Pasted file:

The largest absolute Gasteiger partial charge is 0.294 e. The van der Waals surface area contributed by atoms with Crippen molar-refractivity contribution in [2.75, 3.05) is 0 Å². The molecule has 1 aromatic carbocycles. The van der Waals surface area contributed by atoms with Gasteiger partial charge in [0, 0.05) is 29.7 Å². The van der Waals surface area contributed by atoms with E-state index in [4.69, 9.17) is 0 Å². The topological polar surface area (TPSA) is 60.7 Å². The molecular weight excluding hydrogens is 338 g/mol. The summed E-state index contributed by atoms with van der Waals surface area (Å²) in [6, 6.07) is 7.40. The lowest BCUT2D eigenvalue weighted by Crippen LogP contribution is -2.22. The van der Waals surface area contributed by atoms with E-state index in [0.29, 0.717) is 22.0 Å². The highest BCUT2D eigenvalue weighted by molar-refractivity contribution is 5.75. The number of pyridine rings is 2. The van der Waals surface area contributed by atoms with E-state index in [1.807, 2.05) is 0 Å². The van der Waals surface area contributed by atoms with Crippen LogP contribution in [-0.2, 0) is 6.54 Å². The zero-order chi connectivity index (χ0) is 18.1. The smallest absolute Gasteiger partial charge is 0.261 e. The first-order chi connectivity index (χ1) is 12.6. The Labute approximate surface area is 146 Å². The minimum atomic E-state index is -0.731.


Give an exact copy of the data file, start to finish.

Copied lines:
The largest absolute Gasteiger partial charge is 0.294 e. The van der Waals surface area contributed by atoms with Crippen molar-refractivity contribution in [2.75, 3.05) is 0 Å². The molecule has 1 aromatic carbocycles. The van der Waals surface area contributed by atoms with Gasteiger partial charge in [0, 0.05) is 29.7 Å². The van der Waals surface area contributed by atoms with E-state index in [4.69, 9.17) is 0 Å². The topological polar surface area (TPSA) is 60.7 Å². The molecular weight excluding hydrogens is 338 g/mol. The summed E-state index contributed by atoms with van der Waals surface area (Å²) in [6, 6.07) is 7.40. The lowest BCUT2D eigenvalue weighted by Crippen LogP contribution is -2.22. The van der Waals surface area contributed by atoms with E-state index in [0.29, 0.717) is 22.0 Å². The highest BCUT2D eigenvalue weighted by molar-refractivity contribution is 5.75. The number of pyridine rings is 2. The van der Waals surface area contributed by atoms with E-state index in [1.807, 2.05) is 0 Å². The van der Waals surface area contributed by atoms with Crippen LogP contribution in [-0.2, 0) is 6.54 Å². The zero-order chi connectivity index (χ0) is 18.1. The smallest absolute Gasteiger partial charge is 0.261 e. The first-order chi connectivity index (χ1) is 12.6. The Labute approximate surface area is 146 Å². The minimum atomic E-state index is -0.731.